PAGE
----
“They were our voice when we weren’t there,” Michelle said later. “They grew to love Bryce, as I’m sure they do all their patients. It just made our heart happy. We had to acknowledge them; they got us through it.”
A SOCIAL BUTTERFLY
Bryce is now 4 months old, a happy, chatty baby who doesn’t know a stranger, his mom said.
“He’s a social butterfly. He loves being around people.”
Their journey with Bryce is just beginning, but the Murphys already have so much affection for their Riley team and are grateful that the hospital is so close to their home on the southside of Indianapolis.
Dylan thinks back to some of those early days at Riley and remembers how nurse Kelsi Pomeroy helped him develop the confidence to care for his baby, and how so many others were there to advocate for their child when he and his wife couldn’t be there.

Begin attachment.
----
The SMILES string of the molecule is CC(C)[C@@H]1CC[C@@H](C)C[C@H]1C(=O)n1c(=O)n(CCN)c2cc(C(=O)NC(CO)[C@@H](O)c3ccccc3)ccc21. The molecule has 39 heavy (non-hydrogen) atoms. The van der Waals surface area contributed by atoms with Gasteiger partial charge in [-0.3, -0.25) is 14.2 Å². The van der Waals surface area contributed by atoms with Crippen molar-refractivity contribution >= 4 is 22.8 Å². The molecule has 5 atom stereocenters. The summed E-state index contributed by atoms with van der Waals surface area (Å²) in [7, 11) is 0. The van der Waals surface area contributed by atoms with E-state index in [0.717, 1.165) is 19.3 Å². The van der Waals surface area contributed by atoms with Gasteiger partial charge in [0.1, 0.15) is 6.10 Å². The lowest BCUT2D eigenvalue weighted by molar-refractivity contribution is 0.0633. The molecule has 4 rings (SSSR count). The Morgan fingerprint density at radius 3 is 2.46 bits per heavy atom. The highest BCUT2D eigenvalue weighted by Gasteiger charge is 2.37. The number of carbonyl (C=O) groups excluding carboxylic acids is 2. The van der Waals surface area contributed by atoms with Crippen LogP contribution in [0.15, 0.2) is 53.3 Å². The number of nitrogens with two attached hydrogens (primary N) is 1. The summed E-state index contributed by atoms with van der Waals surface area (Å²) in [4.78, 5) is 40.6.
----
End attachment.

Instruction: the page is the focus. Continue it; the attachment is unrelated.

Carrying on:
Michelle leaned on other moms who had gone through similar stressful times with their babies, and now she wants to share their story in hopes that it will help others.
“Find a support system,” she advises new parents. “Listen to your doctors. It’s hard to know your child is going to be different, but your child is special, so never compare him to another.”
She remembers something someone along the way told her and wants others to hear it as well.
“This is your new normal,” she said. “You had a baby. You didn’t lose your baby, your baby is here. But it is OK to grieve what you thought your life was going to be.”
While they navigate the multiple appointments with Riley specialists and the day-to-day challenges with Bryce’s health, they love talking about their little guy. He is their miracle baby, they said.
“This is our life. This is our life for a reason,” Michelle said. “And this is his story. We want him to be able to see how far he’s come.”
Photos submitted and by Mike Dickbernd, IU Health visual journalist, firstname.lastname@example.org